Shel Silverstein Has Pretty Much Lived The Most Kid-Unfriendly Life Imaginable

Many children grew up reading Shel Silverstein's poetry, but stories about the poet's darker side depict him in a completely different light. Hints to his creative yet twisted mind appear in some of Silverstein's creepy poems, but the real Shel Silverstein personality emerged through his work for adults, including songs, plays, and cartoons. Silverstein was a private man who never gave many interviews. Instead, he threw himself into almost every area of creative expression.

Born in 1930, Silverstein began drawing at a young age but was quickly seen as a rebel with controversial ideas and the lifestyle of a drifter. Some of Silverstein's best books, like The Giving Tree, Where the Sidewalk Ends, and A Light in the Attic, harbor interesting insights into the genius' mind. Although these are the titles that brought him the most fame, they also created some controversy by appearing on banned book lists. So, what was Shel Silverstein like? What really lurked in the mind of a man who possessed tremendous amounts of imagination, creative passion, and a twisted sense of humor? These dark Shel Silverstein stories may help shine a little light in that attic. 

  • He Sent Away His Young Daughter When Her Mother Passed Away, Only To Have The Child Die At An Early Age, Too

    Shel Silverstein had at least two children, including a daughter named Shoshanna who stayed with her mother until she passed from cancer. Since Silverstein had no intention of being a father, he sent Shoshanna to live with an aunt and uncle. At the age of 11, she passed without Silverstein really getting to know her. He was said to have always felt guilty for not spending more time with his daughter and dedicated A Light In The Attic to her memory.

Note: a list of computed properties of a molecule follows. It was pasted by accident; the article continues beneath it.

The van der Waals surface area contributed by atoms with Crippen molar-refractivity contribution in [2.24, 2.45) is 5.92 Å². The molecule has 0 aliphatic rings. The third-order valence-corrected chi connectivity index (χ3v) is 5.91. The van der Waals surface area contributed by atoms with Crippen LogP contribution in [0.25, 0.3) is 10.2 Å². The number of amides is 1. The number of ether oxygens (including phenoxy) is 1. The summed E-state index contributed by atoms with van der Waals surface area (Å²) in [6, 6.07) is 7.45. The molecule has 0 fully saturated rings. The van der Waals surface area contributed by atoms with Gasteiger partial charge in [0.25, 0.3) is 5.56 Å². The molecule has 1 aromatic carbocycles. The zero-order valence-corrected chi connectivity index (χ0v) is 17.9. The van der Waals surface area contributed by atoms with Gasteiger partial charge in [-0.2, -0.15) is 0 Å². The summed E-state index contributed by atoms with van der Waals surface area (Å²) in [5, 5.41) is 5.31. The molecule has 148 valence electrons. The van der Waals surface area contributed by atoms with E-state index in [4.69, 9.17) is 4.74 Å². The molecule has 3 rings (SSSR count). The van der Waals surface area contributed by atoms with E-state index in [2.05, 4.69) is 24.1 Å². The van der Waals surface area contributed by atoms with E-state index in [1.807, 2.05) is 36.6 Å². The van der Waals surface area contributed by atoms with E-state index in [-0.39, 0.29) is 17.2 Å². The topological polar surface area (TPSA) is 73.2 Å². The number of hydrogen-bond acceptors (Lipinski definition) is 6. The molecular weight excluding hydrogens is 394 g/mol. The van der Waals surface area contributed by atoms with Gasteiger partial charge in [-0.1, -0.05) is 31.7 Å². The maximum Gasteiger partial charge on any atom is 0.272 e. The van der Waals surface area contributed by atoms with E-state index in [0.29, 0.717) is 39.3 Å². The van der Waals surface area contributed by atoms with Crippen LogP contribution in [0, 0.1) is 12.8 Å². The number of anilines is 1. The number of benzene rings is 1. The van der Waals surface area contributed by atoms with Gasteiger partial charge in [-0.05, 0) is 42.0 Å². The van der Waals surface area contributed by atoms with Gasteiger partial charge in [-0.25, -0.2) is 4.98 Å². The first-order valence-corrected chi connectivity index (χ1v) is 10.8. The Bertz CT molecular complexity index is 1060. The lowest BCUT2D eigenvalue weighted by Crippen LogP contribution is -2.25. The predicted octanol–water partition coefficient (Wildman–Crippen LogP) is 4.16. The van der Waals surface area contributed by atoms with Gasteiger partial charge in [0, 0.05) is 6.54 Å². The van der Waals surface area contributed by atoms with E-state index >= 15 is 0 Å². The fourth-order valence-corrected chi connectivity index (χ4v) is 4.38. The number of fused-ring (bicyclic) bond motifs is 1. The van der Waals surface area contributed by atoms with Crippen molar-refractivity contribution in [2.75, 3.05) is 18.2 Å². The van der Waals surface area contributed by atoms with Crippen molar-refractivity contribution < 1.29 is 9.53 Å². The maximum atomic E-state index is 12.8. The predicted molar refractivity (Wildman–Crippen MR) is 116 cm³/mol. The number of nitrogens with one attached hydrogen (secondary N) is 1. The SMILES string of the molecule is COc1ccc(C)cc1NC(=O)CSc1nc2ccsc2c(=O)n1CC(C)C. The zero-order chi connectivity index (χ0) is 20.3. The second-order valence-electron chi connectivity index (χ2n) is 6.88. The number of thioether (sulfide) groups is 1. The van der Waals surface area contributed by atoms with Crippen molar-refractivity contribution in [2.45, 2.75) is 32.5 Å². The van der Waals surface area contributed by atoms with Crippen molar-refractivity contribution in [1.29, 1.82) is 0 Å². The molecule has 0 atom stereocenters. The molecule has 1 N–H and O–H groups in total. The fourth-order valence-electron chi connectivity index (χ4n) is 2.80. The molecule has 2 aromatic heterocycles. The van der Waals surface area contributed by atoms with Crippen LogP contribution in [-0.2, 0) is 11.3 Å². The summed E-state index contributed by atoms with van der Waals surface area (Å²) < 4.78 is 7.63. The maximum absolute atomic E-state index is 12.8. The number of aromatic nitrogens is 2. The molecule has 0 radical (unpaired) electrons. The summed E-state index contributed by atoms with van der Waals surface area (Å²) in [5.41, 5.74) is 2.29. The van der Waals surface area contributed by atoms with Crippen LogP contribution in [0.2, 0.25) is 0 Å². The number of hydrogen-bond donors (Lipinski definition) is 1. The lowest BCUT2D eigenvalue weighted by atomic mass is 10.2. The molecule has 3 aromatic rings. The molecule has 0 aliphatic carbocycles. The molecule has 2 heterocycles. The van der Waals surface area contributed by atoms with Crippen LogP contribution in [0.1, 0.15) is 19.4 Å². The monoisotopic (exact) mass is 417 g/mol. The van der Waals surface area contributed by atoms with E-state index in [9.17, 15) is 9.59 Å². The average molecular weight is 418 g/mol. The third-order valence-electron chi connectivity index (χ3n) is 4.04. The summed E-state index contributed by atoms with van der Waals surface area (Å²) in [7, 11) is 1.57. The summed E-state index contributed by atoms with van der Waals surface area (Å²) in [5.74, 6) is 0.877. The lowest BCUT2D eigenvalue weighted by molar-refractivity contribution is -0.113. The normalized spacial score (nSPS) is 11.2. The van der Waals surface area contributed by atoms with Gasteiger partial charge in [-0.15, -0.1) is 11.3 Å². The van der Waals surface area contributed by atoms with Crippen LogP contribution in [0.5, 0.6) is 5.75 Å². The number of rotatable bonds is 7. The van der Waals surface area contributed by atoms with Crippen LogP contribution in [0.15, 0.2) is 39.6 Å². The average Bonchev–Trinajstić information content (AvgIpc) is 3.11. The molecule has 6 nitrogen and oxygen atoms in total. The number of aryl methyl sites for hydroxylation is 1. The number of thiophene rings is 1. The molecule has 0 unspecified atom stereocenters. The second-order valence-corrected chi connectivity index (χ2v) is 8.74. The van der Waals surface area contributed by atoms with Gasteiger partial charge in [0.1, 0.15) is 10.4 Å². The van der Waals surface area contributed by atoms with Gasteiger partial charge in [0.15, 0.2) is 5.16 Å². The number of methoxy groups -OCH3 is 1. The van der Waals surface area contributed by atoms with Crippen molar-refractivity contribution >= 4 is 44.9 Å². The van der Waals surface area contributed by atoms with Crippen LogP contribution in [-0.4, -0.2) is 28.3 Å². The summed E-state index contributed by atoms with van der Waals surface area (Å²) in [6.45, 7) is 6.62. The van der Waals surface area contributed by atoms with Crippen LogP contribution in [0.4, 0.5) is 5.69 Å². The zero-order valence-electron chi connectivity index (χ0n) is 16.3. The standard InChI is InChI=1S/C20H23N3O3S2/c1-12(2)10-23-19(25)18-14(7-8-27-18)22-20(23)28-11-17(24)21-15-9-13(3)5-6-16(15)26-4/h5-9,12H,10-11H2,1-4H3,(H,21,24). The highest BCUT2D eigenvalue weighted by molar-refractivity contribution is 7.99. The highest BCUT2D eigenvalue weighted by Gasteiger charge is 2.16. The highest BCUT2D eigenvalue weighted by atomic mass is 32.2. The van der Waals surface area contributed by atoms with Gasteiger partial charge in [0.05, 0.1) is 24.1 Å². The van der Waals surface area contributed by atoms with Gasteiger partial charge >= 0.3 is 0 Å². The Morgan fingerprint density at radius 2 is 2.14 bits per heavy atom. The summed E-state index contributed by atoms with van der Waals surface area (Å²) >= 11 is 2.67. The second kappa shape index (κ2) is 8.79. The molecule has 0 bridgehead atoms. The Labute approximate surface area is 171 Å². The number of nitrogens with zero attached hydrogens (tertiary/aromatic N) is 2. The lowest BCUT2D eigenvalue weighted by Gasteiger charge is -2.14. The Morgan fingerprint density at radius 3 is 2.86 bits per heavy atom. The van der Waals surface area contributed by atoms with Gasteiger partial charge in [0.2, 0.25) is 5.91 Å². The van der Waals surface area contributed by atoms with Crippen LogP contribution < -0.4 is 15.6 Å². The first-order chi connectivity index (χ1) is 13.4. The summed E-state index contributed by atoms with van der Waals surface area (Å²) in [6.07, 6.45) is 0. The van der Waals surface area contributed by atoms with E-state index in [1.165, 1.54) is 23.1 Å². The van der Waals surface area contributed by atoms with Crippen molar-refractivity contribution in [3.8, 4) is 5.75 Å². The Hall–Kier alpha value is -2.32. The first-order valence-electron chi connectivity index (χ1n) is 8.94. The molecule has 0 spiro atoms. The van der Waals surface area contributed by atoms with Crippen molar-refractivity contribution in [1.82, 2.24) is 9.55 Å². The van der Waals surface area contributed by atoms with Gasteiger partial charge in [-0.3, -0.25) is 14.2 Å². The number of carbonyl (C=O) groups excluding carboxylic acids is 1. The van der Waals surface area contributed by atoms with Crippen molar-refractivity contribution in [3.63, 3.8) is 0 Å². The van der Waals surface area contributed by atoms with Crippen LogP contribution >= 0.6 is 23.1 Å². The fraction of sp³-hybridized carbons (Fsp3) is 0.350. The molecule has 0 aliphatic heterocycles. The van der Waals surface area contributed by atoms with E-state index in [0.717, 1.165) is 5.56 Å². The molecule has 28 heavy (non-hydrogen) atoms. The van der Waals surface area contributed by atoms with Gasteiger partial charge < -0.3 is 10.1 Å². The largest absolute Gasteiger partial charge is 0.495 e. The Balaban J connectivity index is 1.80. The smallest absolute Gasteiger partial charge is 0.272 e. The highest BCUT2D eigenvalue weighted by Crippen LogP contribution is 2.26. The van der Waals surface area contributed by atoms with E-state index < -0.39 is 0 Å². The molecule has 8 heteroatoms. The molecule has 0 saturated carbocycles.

In an obituary written by David Mamet, the playwright noted of his good friend's feelings about his wife and daughter's passing, "And he told me that the terrible thing was not that they were dead, but that they stayed dead." 

  • Playboy Jumpstarted Silverstein's Career As A Cartoonist

    As a child, Shel Silverstein was always drawing. Growing up, he was able to translate his childhood love for art into a few paying gigs for magazines like Sports Illustrated and Look. Eventually, he landed the job that would launch his career - creating cartoons for Playboy. The magazine had started only a few years earlier and Hugh Hefner was excited by Silverstein's work. 

    In addition to gaining a larger audience for his cartoons, the new gig at Playboy meant Silverstein was finally able to make a living as an artist. Eventually, he took on more of a writer role at the magazine, creating a series of travelogues, complete with photographs and illustrations. 

  • Shel Silverstein Hated The Children's Book Genre

    Considering Shel Silverstein has become one of the most beloved children's book authors of the world, it's funny to think the thing that led him to write stories and poems for kids was his hatred of the genre. He was offended not only by the condescending writing style many children's authors used, but also the artwork